A third of Polish companies have declared their readiness to hire Ukrainian refugees, according to a survey conducted by the Polish Economic Institute (PIE).
A total of 31 percent of respondents indicated their desire to offer employment opportunities to refugees from the Russian invasion of Ukraine, with large and medium-sized businesses more willing to offer work (40 percent) than small businesses (23 percent).
PIE’s estimates show that over 250,000 women can expect to get a job in Poland, with most potential work offers coming from sectors of industrial production, housing, and services.
Employment of Ukrainian refugees is planned mostly by the producers of food products, beverages, textiles, electronics and furniture, and in nearly one in three service companies.
“Immigrants can seek jobs in the hospitality sector, personal service activities; for instance hairdressers, cosmetologists, as well as in companies providing IT services,” pointed out Katarzyna Dębkowska, the head of the economic foresight team of PIE.
PIE’s survey also shows that 16 percent of trading companies would consider employing the refugees, with wholesalers more likely to offer work than retailers.
“Lower willingness of the trading sector to employ foreigners may be explained with the sector’s need for higher competencies associated with consultancy. In many companies, personal contact with the client is important, although it requires good knowledge of the assortment and of the Polish language,” explained Dębkowska. She added that the language barrier may make it hard for the Ukrainians to get a job in a direct consumer service.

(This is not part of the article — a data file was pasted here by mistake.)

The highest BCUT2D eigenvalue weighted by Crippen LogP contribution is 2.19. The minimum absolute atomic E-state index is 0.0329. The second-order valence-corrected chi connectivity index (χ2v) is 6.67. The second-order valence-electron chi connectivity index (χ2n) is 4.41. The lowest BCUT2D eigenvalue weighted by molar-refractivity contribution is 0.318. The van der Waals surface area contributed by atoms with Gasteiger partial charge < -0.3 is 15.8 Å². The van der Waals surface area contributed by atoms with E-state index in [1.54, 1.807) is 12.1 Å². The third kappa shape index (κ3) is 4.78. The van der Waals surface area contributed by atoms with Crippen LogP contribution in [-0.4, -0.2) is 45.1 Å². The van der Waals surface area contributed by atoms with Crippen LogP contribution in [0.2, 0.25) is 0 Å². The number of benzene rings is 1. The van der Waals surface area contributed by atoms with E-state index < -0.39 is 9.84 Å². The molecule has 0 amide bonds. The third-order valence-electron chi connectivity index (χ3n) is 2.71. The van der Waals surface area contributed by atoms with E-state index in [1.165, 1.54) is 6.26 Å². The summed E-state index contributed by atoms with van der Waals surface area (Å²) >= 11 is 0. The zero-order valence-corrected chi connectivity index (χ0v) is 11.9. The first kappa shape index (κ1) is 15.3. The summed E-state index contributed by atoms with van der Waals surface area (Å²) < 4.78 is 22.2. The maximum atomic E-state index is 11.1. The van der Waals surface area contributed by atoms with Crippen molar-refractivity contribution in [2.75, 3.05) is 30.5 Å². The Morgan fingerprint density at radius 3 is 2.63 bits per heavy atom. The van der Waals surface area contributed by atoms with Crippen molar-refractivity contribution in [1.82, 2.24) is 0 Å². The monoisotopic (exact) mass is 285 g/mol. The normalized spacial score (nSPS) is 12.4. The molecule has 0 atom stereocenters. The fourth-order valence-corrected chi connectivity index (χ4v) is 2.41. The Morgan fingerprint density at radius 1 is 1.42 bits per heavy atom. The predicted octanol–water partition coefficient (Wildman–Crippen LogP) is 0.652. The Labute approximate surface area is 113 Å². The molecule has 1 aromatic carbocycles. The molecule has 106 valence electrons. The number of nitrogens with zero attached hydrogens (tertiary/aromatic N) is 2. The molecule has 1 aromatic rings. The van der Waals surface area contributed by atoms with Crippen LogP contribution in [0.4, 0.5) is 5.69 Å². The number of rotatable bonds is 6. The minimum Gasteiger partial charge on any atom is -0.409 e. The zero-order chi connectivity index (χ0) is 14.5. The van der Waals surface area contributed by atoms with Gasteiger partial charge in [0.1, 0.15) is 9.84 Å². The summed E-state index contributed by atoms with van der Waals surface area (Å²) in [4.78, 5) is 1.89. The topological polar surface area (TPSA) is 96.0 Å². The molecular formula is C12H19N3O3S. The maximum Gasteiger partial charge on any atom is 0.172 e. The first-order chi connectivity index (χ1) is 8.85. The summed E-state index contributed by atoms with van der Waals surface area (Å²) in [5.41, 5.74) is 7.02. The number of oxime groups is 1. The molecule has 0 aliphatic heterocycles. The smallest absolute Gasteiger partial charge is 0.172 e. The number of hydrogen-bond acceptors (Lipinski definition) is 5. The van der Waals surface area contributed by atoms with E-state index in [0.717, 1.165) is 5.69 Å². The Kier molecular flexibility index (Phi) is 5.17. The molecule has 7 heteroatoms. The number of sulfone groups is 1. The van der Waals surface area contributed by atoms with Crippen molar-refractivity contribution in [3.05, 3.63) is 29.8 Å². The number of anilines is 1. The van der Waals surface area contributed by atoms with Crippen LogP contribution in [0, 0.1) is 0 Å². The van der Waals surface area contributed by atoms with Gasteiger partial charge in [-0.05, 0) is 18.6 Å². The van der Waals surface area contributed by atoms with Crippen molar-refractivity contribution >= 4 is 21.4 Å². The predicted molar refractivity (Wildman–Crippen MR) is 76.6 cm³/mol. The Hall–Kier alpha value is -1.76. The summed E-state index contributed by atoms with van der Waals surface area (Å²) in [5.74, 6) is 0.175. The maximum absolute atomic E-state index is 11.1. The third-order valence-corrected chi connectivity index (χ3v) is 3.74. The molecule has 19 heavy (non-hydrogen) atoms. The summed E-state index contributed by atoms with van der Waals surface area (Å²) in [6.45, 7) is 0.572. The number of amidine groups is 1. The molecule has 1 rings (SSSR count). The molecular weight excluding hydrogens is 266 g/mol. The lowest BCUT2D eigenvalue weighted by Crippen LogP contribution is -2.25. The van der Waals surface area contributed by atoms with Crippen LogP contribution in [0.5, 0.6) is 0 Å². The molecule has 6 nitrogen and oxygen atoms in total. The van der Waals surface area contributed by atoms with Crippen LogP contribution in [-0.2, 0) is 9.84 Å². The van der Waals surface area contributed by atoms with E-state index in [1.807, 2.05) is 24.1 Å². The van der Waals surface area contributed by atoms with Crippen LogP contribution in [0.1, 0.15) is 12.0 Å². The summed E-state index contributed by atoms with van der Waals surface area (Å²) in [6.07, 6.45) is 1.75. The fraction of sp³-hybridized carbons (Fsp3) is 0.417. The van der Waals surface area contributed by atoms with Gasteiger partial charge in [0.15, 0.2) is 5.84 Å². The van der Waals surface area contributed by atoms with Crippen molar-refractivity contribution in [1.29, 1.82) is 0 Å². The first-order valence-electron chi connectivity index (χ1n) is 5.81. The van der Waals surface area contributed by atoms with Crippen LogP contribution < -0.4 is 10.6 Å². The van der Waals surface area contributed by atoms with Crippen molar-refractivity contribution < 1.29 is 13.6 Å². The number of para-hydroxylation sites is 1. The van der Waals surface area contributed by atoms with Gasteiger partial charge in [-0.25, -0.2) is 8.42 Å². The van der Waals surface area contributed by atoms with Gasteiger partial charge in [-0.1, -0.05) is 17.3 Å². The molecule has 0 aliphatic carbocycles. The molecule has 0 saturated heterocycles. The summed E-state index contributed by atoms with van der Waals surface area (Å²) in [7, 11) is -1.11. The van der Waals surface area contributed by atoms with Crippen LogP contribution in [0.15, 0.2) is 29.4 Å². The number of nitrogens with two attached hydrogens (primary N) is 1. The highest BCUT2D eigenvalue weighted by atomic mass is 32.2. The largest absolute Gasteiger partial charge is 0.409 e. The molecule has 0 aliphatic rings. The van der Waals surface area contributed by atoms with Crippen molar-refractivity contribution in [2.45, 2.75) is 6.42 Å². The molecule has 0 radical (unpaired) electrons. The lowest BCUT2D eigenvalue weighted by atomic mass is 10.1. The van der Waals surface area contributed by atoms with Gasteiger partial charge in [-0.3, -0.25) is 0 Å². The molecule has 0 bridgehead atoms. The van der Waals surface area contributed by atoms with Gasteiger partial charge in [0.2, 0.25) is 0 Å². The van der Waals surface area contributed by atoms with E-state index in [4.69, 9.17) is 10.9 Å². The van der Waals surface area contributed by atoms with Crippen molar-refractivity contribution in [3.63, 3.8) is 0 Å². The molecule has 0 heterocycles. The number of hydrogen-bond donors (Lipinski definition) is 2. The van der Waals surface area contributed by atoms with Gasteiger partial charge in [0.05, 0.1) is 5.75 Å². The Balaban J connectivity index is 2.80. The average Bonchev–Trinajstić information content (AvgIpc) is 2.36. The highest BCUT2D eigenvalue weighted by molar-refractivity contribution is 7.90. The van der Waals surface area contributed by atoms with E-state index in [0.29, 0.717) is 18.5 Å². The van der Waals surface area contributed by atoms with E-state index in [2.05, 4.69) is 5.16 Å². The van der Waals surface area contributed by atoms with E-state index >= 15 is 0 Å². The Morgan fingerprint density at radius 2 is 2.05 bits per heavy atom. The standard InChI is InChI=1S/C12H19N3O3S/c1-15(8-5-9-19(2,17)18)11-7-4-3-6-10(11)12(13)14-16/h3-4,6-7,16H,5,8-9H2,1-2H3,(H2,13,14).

One in twenty surveyed companies plans to employ Polish workers only with 12 percent of companies holding the opinion that the professional profiles of the migrants does not “fit their recruitment plans.”
The results of the survey of entrepreneurs, including their plans regarding employment of new workers in the next three months, allowed for an estimate of the number of vacancies planned in various sectors. “We estimated the total number of vacancies that can be expected in the next three months in Poland, basing on the survey,” said Dębkowska.
According to the U.N. refugee agency (UNHCR), Poland has taken in over 2.5 million refugees from Ukraine. Of those, more than 1.5 million remain in Poland, mostly women and children.